Whistleblower Still Unidentified, But We All Know it’s Someone from Takoma Park

TAKOMA PARK, MD – The world stood still this week as details continued to emerge about the concerns of a whistleblower whose reports on President Trump’s conversations with the Ukrainian president touched off an official impeachment inquiry.

Much of the discussion has centered on the identity of the whistleblower. While the President remains clueless about members of his so-called loyal cabinet, Takoma Park residents are fairly certain it’s someone who lives in their town.

“It’s definitely someone from Takoma Park,” stated Eugene Forester. “This town is full of people who make anonymous complaints on neighbors. Wait…is that Karen getting ready to do some work on her house? I need to check in on this…”

That Takoma Park has more than its fair share of whistleblowers is unsurprising—after all, it holds the record for most crossing guards per intersection. But whistleblowing is deeply engrained in the city’s history, dating back to its incorporation in the 1880’s. When founder Benjamin Gilbert’s papers were donated to the history department at Washington Adventist University, professors found boxes of telegrams sent anonymously to Takoma Park City Hall calling out neighbors for everything from playing their phonographs too loudly at night to little boys breaking windows while playing stick ball.

Takoma Park’s most famous whistleblower, known as Deepcock, nicknamed after the town’s iconic rooster, helped expose Windowgate in the 1970’s, a secret operation to replace historic wood windows with vinyl replacements. Deepcock would signal for a meeting with his press contacts by putting a human baby in the pouch of a kangaroo statue in his front yard whenever he had info to share. They would all meet in the parking lot of the co-op, and info provided by Deepcock eventually led to the resignation and arrest of the City Manager.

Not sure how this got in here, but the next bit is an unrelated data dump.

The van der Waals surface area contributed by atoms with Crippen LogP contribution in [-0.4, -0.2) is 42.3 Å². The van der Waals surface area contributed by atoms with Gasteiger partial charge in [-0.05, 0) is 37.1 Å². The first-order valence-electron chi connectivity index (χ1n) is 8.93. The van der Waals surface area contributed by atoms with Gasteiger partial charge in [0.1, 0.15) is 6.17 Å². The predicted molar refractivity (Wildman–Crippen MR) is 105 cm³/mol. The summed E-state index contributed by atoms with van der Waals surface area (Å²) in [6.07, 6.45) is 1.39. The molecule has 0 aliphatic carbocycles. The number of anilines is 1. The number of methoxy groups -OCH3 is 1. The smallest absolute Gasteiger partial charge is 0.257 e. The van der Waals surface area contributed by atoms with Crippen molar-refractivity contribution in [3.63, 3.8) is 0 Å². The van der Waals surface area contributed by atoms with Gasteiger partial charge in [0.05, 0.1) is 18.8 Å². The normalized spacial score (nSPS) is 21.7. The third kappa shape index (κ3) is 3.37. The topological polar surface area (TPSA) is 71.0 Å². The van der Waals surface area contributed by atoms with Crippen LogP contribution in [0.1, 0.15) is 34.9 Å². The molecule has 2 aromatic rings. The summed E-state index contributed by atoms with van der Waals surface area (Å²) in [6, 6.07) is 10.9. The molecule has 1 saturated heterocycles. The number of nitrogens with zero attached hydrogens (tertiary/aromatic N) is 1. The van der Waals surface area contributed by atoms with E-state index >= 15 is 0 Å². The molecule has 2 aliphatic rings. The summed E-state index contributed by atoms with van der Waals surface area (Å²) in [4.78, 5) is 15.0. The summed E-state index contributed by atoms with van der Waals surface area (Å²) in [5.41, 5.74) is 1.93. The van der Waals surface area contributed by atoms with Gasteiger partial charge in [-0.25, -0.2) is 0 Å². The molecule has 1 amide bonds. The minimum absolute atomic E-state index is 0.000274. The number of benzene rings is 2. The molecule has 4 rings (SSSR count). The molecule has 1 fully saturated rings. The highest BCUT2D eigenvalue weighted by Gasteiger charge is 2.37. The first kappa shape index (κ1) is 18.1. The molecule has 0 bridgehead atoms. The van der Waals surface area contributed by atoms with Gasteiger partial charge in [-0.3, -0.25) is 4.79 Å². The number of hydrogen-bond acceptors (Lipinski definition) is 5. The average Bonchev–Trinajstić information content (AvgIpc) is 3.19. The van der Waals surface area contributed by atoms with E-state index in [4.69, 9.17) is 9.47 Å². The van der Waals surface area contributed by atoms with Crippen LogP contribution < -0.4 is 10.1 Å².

Today, residents regularly make anonymous complaints to authorities about their neighbors breaking all kinds of regulations, such as trimming trees without performing an impact study, posting signs in their front yard, or even putting sugary snacks in their kids’ school lunches.

“We try to avoid controversial interactions as much as possible,” stated Helen McCarthy, whose Christmas lights are still hanging on her house in September. “That is why we prefer to be passive aggressive. Otherwise, my neighbor’s dog would still be barking and I’d have to put my house on the market. There’s nothing more neighborly than making an anonymous complaint, and then acting like it wasn’t me.”

In one instance, a resident contacted the EPA on a neighbor who still had an incandescent light bulb installed in their garage. Six police officers showed up to investigate, and found an entire storage facility of gas leaf blowers.

“This is the reason we have our own police department,” stated the Mayor. “The county police basically stopped responding to all of our whistleblowing. The only response was to create our own city police force with a special anonymous complaint task force.”

It might not suit everyone, but the system seems to work well for Takoma Park. The theory goes, if residents fear whistleblowers, it will inherently create a self-regulatory society where everyone follows the law. This is why Takoma Park enjoys a perfect law-abiding populace, while still maintaining strong relationships with neighbors.

“Takoma Park is great because the people are great,” stated John Ashton, wearing a co-exist shirt. “They are super trustworthy and honest – but I’ve got my eye on them. At any moment, they could be doing something illegal, like parking an extra minute beyond the 1 hour limit. Not on my watch.”

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